Monday, May 30, 2016

The Airing of Grievances - Titus Andronicus

The Airing of Grievances
Titus Andronicus
XL Recordings  XL LP 397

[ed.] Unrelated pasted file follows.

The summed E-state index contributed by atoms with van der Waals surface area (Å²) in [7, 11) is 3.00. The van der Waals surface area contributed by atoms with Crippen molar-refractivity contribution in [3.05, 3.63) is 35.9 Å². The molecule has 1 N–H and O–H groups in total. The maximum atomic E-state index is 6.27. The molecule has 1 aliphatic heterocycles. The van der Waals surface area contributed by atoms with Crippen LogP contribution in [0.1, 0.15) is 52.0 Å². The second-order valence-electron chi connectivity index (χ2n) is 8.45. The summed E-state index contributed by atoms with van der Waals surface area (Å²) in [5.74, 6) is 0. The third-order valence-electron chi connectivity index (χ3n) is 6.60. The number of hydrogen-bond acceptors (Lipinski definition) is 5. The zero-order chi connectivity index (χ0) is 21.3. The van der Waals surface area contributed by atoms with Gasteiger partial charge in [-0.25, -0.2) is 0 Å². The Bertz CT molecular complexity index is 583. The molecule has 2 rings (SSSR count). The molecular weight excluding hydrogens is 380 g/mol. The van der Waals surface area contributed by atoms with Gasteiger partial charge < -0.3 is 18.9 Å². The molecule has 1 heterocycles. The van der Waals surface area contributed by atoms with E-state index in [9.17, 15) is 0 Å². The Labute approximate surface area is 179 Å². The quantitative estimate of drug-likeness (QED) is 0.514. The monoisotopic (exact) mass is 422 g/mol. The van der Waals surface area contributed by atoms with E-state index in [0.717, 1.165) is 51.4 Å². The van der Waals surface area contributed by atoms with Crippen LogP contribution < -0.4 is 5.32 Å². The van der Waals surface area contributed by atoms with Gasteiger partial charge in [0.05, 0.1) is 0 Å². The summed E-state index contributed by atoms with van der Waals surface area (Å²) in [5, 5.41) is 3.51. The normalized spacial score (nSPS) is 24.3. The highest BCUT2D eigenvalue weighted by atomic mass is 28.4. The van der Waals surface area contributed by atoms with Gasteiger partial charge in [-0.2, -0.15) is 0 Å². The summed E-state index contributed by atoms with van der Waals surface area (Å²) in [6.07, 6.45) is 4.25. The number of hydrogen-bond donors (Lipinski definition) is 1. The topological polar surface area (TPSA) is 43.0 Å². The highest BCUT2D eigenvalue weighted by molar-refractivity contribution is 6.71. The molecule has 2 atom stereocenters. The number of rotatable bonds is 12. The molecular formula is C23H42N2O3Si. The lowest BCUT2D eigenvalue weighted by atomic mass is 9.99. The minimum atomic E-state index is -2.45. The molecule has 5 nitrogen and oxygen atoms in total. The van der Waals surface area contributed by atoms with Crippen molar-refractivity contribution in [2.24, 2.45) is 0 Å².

I heard this band on KXLU a few times but wasn't interested in them until I saw them open for Okkervil River at the Wiltern.  Their performance was tremendously exciting and energetic so I decided to check out one of their albums.  This was their debut album originally released on an indie label in 2008 before being reissued by XL in 2009.  The band gives the album a theatrical structure in the lyric sheet organizing the songs into two parts plus a prologue and an epilogue.  The lyrics are overtly autobiographical, drawn from lead singer Patrick Stickles' experiences as a youth and in college.  The prologue consists of "Fear and Loathing in Mahwah, NJ" which like all the songs on the record was written by Stickles.  It starts slow and distant, practically inaudible at normal volume, then it kicks into a fast tempo section with an Irish music flavor reminiscent of the Pogues.  The song attacks the world with extraordinary vitriol apparently inspired by Stickles' unhappiness attending college in the titular town.  At the conclusion of the song there is a reading from Shakespeare's play "Titus Andronicus."  It comes from the end of the play where the villain Aaron expresses his lack of remorse for his evil deeds and his regret that he didn't do more of them.  Part I begins with "My Time Outside the Womb" which describes Stickles birth and childhood in New Jersey.  The song is a rocker that mixes power pop with old fashioned rock and roll.  The gloomy "Joset of Nazareth's Blues" takes a poke at religion and outlines Stickles grim view of life.  Musically the song sounds like a crazed street musician covering Bruce Springsteen.  "Arms Against Atrophy" recounts a high school band trip to San Francisco where Stickles broke his arm as well as a dream in which his mother attempted to kill him with nail clippers.  It is a punky rocker with a throat-shredding vocal from Stickles.  "Upon Viewing Bruegel's 'Landscape with the Fall of Icarus'" has no obvious connection to that painting but instead features more of Stickles nihilistic philosophizing.  It is raucous power pop with punk attitude.  That concludes side one and part I.  Part II begins with "Titus Andronicus" in which Stickles describes the misery of being in an indie rock band.  The song ends with Stickles howling "your life is over" repeatedly.  It is a thunderous song with a lot of drive.  The band generates an impressive wall of sound.  The misery continues in "No Future Part I" in which he describes himself as "dying slowly from Patrick Stickles disease."  The song expresses a desire to runaway from unhappiness as well as thoughts of suicide.  The song starts slow, almost dirge-like which serves its depressing message well.  Beginning with the instrumental break it becomes noisier without increasing the pace too much, this part reminds me of Neil Young and Crazy Horse.  "No Future Part II: The Day After No Future" is a song about the apocalypse.  Unlike "Part I" it rocks out fiercely and just as loudly with lots of guitar noise becoming shoegaze-like at the end.  There is a reading at the conclusion of the song from the end of Albert Camus' novel "The Stranger."  It includes the famous line about Meursault laying his heart open "to the benign indifference of the universe."  The epilogue features the song "Albert Camus" which is not about the author but rather describes adolescent stupidity and misbehavior in a small New Jersey town.  The indifference and the apathy the people in the song feel towards life is presumably intended to be compared to the existential perspective expressed in Camus' work.  The song is another frenetic assault on the eardrums with a shoegazy finish.  This is one of the darkest pop records that I've ever heard.  At times it seems more like a suicide note than art.  I was an alienated adolescent and I haven't forgotten what it was like, but this is so extreme I have trouble relating to it at times.  Also I find such a steady stream of negative feelings wearying to listen to, there is no humor or expression of warmth to offer any respite.  The album is aptly titled, I don't think I've ever heard such a prodigious venting of spleen.  The record's saving grace is the music which is wonderfully dynamic and passionate.  It combines the raw energy of punk rock with the song craft of power pop and shoegaze with thrilling results.  Also Stickles is a very expressive singer which makes his ceaseless whining a lot more palatable.  Recommended to Nirvana fans who think Kurt Cobain was too cheerful.

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